BY CARTER E. ANTHONY
Richie and I were good students. He and I were about the same grade-wise and we had a lot of classes together. Unfortunately, we didn’t always try our hardest.
We made our best grades through the ninth grade and then we got our drivers’ licenses. I suspect Mrs. Hartley warned Richie about trouble in school because she would be one of the first to hear about it.
I tried not to get into trouble because I knew I would get “that look” from my dad. We surely had our times in school but we were not troublemakers.
In fact, there were few troublemakers in Greenville High School (GHS). We had grown up under the roofs of parents who had endured the Depression and whose dads had served in World War II.
There were few excesses in our lives. Almost all of us had after school jobs, Saturday or all-weekend jobs to make our own spending money. Few of us had any excess time to get into trouble and we were by and large happy kids.
In our senior year of 1963, we were offered the opportunity to go on a student exchange trip to Port Washington, Wis.
Our great principal, Mr. Guy Walton, our classmate Linda Walton’s dad, learned about high school exchange programs across the United States and with the cooperation of the senior teachers made us a date with Port Washington.
Mrs. Margaret Walburn, our social studies/economics teacher and one of our all-time favorite and best teachers, volunteered to be our chaperone. We were to go in March and the Port Washington seniors were to come to Greenville in April.
While it was a great experience for us, it’s obvious the Port Washington seniors got the better deal. April in Alabama, springtime and even a trip to the beach!
Port Washington is 50 miles north of Milwaukee on Lake Michigan which was frozen over as far as we could see in March. It is an old German settlement. We looked forward to learning their German culture and eating their German food.
Twenty-six GHS seniors left on the train one Friday afternoon bound for Chicago with a change to the train for Milwaukee where a bus waited to take them to Port Washington. They saw snow out of the train’s windows about half way to Chicago and it only got deeper farther north.
On Saturday afternoon, Ronnie Owen, Eddie Newton, Dave Whetstone and I boarded the train bound for Port Washington. Greenville had been in the state basketball tournament Friday afternoon and we couldn’t go with the rest of the class.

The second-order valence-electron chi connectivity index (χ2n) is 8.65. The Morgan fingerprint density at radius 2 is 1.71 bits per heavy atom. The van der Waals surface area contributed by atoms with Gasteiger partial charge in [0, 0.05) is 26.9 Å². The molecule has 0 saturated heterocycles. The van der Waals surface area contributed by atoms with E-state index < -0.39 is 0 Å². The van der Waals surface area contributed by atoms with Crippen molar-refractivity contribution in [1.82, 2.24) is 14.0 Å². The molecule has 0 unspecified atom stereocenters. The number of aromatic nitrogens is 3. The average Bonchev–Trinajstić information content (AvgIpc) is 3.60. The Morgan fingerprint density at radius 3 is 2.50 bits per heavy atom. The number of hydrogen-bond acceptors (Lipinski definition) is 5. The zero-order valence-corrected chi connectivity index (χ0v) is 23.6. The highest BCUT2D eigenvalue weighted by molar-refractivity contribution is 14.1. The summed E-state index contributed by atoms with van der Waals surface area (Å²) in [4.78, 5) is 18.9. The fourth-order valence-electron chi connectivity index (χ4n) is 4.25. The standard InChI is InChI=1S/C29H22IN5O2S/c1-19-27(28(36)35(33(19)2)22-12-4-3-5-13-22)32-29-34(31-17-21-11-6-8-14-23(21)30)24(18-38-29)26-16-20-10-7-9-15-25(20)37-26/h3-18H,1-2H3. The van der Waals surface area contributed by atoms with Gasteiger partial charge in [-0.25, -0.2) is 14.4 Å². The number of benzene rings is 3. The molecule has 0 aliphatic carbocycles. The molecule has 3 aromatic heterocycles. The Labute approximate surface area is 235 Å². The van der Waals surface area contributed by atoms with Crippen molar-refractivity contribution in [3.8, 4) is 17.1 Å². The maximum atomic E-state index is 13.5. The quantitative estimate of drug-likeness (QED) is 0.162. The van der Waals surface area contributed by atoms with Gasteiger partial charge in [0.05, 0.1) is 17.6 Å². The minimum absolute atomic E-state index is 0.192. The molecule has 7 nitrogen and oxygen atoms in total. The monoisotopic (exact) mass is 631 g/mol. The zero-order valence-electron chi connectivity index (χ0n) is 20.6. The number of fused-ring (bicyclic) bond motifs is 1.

Unfortunately, we lost the game but we were on our way the next day. Coach Allen laughingly suggested we might not have tried our hardest but for Eddie, Dave and me, it would have only affected our checking out the other team’s cheerleaders.
It was the first time we had been on a train, especially overnight, and it was a great trip for just the four of us.
During the night the train passed over several rivers. After the third time, Eddie told us we had just passed over the Ohio River. Ronnie said, “Newton that’s the third time you have told us and there’s only one Ohio River. Go to sleep.”
Eddie was really excited about the trip. We had to change trains in Chicago and had a little time before the next one, so we took a little walk into the city.
We were almost blown off of one of the bridges by the 40 miles per hour Chicago wind. Welcome to Chicago!
On the way to Milwaukee our train passed the Great Lakes Naval Training Center which was covered in snow. Bennett McBride, who had graduated from GHS several years before us went directly into the Navy and was sent to Great Lakes.
My first thought was sympathy for Bennett and my second thought was, “I don’t want to go there.”
From Great Lakes, Bennett was assigned to a crew building a nuclear submarine upon which he served his country admirably and got to see some of the world.
Bennett picked a great way to learn a trade at someone else’s expense. Upon discharge, I believe Bennett was a professional electrician.
Next, more about Port Washington.